Report: Blackberry’s Downfall; Many Parallels to Nokia’s

| September 29, 2013 | 19 Replies

DSC018 71Blackberry is in a very tough spot at the moment, with it’s future extremely doubtful; after a recent buyout offer from another Canadian company. As things dwindle down, more details about how Blackberry got in this mess have come to surface, as detailed in a very long 9 page report by theglobeandmail. Some factors about BB’s decisions parallel Nokia’s own almost exactly and seems to be the same story, from a different angle.

Blackberry, as with Nokia dropped the ball with the iPhone release, at the time BB were one of the largest (if not the largest) market share holder in the US, but similarly to Nokia they dismissed the iPhone’s touch screen as a gimmick, and their ego and self esteem clouded their judgement. What neither company factored in was what a colossal affect the software aspect of Apple (apps), would have on the market thinking that users would always choose Hardware over Software.

But smartphone users were rapidly shifting their focus to software applications, rather than choosing devices based solely on hardware. RIM found it difficult to make the transition,

Once the true threat of Apple was recognized, Verizon wireless (the largest carrier in the US) who were cut out of Apple’s earning due to their exclusivity deal with At&t wanted a hero phone of their own to compete against the iPhone, and gave BB the chance to make it. BB’s response was the BB Storm which as you might guess, wasn’t a huge success.

RIM executives jumped at the chance. At one management meeting, Mr. Balsillie called it RIM’s most important strategic opportunity since the launch of its two-way e-mail pager.

The product was the BlackBerry Storm. It was the most complex and ambitious project the company had ever done, but “the technology was cobbled together quickly and wasn’t quite ready,” said one former senior company insider who was involved in the project.

The product was months late, hitting the market just before U.S. Thanksgiving in 2008. Many customers hated it. The touchscreen, RIM’s first, was awkward to manipulate. The product ran on a single processor and was slow and buggy. Mr. Balsillie put on a brave face, declaring the launch to be “an overwhelming success,” but sales lagged the iPhone and customer returns were high.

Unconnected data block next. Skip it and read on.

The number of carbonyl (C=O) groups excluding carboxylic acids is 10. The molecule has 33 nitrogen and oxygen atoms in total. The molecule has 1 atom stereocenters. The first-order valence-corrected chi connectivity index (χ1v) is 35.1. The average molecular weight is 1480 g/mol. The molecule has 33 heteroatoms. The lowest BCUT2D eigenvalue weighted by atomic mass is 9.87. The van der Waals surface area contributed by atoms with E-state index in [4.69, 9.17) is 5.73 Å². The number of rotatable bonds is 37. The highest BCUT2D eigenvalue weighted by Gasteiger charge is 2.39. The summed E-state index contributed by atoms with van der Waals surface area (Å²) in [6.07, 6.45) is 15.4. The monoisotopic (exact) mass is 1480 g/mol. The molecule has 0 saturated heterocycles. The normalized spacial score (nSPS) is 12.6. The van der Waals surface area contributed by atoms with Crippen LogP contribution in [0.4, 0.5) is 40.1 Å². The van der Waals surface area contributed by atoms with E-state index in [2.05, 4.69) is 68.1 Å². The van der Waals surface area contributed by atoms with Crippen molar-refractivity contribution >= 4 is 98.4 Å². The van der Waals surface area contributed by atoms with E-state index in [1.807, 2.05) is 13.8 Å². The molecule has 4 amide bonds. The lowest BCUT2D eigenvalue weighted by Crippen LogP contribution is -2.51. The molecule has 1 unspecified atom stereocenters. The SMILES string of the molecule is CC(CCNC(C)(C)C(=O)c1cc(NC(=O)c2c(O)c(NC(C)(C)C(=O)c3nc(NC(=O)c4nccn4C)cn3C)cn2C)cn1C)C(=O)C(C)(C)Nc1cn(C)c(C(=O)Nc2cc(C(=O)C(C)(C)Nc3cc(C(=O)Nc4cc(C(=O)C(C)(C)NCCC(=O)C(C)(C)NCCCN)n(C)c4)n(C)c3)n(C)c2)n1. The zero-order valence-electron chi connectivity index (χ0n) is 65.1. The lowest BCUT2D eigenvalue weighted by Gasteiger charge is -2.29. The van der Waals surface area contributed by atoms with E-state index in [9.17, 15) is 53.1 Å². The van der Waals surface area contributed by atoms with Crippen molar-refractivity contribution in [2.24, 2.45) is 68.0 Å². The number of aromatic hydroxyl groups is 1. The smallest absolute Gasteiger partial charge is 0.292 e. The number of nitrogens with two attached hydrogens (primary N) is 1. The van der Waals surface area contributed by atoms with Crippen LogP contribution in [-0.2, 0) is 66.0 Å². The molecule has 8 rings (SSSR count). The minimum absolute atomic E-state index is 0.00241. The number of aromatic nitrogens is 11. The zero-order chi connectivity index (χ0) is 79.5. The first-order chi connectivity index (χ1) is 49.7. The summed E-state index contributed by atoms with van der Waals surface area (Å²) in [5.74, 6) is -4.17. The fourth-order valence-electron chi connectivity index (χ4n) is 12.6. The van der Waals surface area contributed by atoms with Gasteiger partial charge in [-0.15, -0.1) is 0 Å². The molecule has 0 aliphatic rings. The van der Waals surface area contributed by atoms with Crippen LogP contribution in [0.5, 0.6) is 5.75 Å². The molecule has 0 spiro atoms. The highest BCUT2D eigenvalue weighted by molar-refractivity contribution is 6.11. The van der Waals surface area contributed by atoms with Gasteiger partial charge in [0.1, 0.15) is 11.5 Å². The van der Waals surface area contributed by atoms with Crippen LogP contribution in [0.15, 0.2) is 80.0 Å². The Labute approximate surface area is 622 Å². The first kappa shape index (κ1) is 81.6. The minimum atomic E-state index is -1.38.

Similarly Nokia even had their own full touch screen device in the pipeline before the iPhone was even released, but dropped the ball and thought it wasn’t what consumers wanted, for fear that it wouldn’t have been accepted. Blackberry faced a similar issue, not knowing if they should embrace the touchscreen phenomenon or hang on to their roots and winning horse, QWERTY phones. Eventually falling behind without making a definitive decision, which was delayed by management multiple times along the way to the store shelves.

The other major parallel between the two is the software aspect, where both had to move on to a more modern system (BB to QNX, and Nokia away from the lagging Symbian onto Meego/Maemo). Blackberry made the decision to rebuild BB10 from the bottom up, but had many obstacles on the way, including poor communication between their BB7 and BB10 teams.

There’s also the decision of both CEO’s (Heins & Elop) to go against the suggestions of their fellow board members, with Elop deciding to go WP against the advice of his board and team, and Heins choosing to go full out with the touch screen Z10 rather than stick to the trusted Qwerty phones.

There are a lot more interesting parallels between the two, and it’s definitely worth a read, so check out the full article at the link below:



Tags: , , ,

Category: BB10, Blackberry, Lumia, Nokia, Windows Phone

About the Author ()

Hey, my name's Ali- Currently a fifth (and final) year Dental Student from Chicago; studying in Jordan. I love all sorts of gadgets almost as much as I love my cookies! Be sure to follow my Twitter handle @AliQudsi and Subcribe to my Youtube for the latest videos - no pressure. Thanks.